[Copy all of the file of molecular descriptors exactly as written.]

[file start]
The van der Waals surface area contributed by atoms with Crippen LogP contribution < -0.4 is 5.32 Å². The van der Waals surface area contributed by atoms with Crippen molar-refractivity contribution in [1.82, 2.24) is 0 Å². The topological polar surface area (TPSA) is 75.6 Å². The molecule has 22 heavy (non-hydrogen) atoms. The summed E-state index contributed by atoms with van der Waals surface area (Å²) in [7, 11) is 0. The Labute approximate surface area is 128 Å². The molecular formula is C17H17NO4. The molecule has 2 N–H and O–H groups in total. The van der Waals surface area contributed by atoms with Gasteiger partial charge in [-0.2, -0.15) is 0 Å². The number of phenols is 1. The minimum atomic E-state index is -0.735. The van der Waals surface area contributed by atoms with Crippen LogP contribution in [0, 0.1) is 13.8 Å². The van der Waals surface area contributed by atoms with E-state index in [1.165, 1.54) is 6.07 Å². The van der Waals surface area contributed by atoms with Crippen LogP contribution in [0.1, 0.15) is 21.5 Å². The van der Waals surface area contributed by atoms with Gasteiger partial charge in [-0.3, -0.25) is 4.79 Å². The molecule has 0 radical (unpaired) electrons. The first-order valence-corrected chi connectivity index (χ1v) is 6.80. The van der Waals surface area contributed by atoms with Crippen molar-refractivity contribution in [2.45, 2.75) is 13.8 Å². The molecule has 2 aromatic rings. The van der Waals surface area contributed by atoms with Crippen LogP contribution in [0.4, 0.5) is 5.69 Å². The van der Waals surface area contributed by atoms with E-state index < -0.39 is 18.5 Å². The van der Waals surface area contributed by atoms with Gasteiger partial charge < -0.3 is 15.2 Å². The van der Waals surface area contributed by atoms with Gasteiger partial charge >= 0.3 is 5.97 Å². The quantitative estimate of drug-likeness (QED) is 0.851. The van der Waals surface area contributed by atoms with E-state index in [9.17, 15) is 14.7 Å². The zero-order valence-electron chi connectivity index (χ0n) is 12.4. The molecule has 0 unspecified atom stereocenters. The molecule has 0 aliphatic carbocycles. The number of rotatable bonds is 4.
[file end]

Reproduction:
The van der Waals surface area contributed by atoms with Crippen LogP contribution < -0.4 is 5.32 Å². The van der Waals surface area contributed by atoms with Crippen molar-refractivity contribution in [1.82, 2.24) is 0 Å². The topological polar surface area (TPSA) is 75.6 Å². The molecule has 22 heavy (non-hydrogen) atoms. The summed E-state index contributed by atoms with van der Waals surface area (Å²) in [7, 11) is 0. The Labute approximate surface area is 128 Å². The molecular formula is C17H17NO4. The molecule has 2 N–H and O–H groups in total. The van der Waals surface area contributed by atoms with Gasteiger partial charge in [-0.2, -0.15) is 0 Å². The number of phenols is 1. The minimum atomic E-state index is -0.735. The van der Waals surface area contributed by atoms with Crippen LogP contribution in [0, 0.1) is 13.8 Å². The van der Waals surface area contributed by atoms with E-state index in [1.165, 1.54) is 6.07 Å². The van der Waals surface area contributed by atoms with Crippen LogP contribution in [0.1, 0.15) is 21.5 Å². The van der Waals surface area contributed by atoms with Gasteiger partial charge in [-0.3, -0.25) is 4.79 Å². The molecule has 0 radical (unpaired) electrons. The first-order valence-corrected chi connectivity index (χ1v) is 6.80. The van der Waals surface area contributed by atoms with Crippen molar-refractivity contribution in [2.45, 2.75) is 13.8 Å². The molecule has 2 aromatic rings. The van der Waals surface area contributed by atoms with Crippen LogP contribution in [0.4, 0.5) is 5.69 Å². The van der Waals surface area contributed by atoms with E-state index < -0.39 is 18.5 Å². The van der Waals surface area contributed by atoms with Gasteiger partial charge < -0.3 is 15.2 Å². The van der Waals surface area contributed by atoms with Gasteiger partial charge >= 0.3 is 5.97 Å². The quantitative estimate of drug-likeness (QED) is 0.851. The van der Waals surface area contributed by atoms with E-state index in [9.17, 15) is 14.7 Å². The zero-order valence-electron chi connectivity index (χ0n) is 12.4. The molecule has 0 unspecified atom stereocenters. The molecule has 0 aliphatic carbocycles. The number of rotatable bonds is 4.